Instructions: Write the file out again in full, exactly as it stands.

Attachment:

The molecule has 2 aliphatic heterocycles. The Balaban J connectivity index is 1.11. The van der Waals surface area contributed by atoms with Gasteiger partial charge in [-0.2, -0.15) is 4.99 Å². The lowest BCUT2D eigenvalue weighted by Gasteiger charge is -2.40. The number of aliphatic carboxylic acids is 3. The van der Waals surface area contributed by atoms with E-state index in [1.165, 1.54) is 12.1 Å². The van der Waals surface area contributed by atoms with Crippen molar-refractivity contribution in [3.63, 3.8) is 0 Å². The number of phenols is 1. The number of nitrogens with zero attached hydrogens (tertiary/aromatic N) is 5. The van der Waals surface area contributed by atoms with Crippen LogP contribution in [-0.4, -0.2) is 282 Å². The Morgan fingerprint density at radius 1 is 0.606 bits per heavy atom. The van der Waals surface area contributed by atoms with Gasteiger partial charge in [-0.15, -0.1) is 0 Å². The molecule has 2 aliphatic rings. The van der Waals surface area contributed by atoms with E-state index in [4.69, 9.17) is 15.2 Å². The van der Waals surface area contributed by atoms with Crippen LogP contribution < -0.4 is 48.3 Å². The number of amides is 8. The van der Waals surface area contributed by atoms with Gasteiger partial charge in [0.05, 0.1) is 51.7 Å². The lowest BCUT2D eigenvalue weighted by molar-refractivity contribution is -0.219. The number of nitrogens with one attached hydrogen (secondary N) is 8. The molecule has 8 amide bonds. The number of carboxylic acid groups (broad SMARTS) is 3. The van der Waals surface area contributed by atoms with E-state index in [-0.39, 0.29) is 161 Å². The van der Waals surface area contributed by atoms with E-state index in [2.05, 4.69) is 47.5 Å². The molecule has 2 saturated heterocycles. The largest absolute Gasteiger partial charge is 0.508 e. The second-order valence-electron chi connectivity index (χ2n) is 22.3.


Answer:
The molecule has 2 aliphatic heterocycles. The Balaban J connectivity index is 1.11. The van der Waals surface area contributed by atoms with Gasteiger partial charge in [-0.2, -0.15) is 4.99 Å². The lowest BCUT2D eigenvalue weighted by Gasteiger charge is -2.40. The number of aliphatic carboxylic acids is 3. The van der Waals surface area contributed by atoms with E-state index in [1.165, 1.54) is 12.1 Å². The van der Waals surface area contributed by atoms with Crippen molar-refractivity contribution in [3.63, 3.8) is 0 Å². The number of phenols is 1. The number of nitrogens with zero attached hydrogens (tertiary/aromatic N) is 5. The van der Waals surface area contributed by atoms with Crippen LogP contribution in [-0.4, -0.2) is 282 Å². The Morgan fingerprint density at radius 1 is 0.606 bits per heavy atom. The van der Waals surface area contributed by atoms with Gasteiger partial charge in [-0.15, -0.1) is 0 Å². The molecule has 2 aliphatic rings. The van der Waals surface area contributed by atoms with E-state index in [4.69, 9.17) is 15.2 Å². The van der Waals surface area contributed by atoms with Crippen LogP contribution < -0.4 is 48.3 Å². The number of amides is 8. The van der Waals surface area contributed by atoms with Gasteiger partial charge in [0.05, 0.1) is 51.7 Å². The lowest BCUT2D eigenvalue weighted by molar-refractivity contribution is -0.219. The number of nitrogens with one attached hydrogen (secondary N) is 8. The molecule has 8 amide bonds. The number of carboxylic acid groups (broad SMARTS) is 3. The van der Waals surface area contributed by atoms with E-state index in [-0.39, 0.29) is 161 Å². The van der Waals surface area contributed by atoms with E-state index in [2.05, 4.69) is 47.5 Å². The molecule has 2 saturated heterocycles. The largest absolute Gasteiger partial charge is 0.508 e. The second-order valence-electron chi connectivity index (χ2n) is 22.3.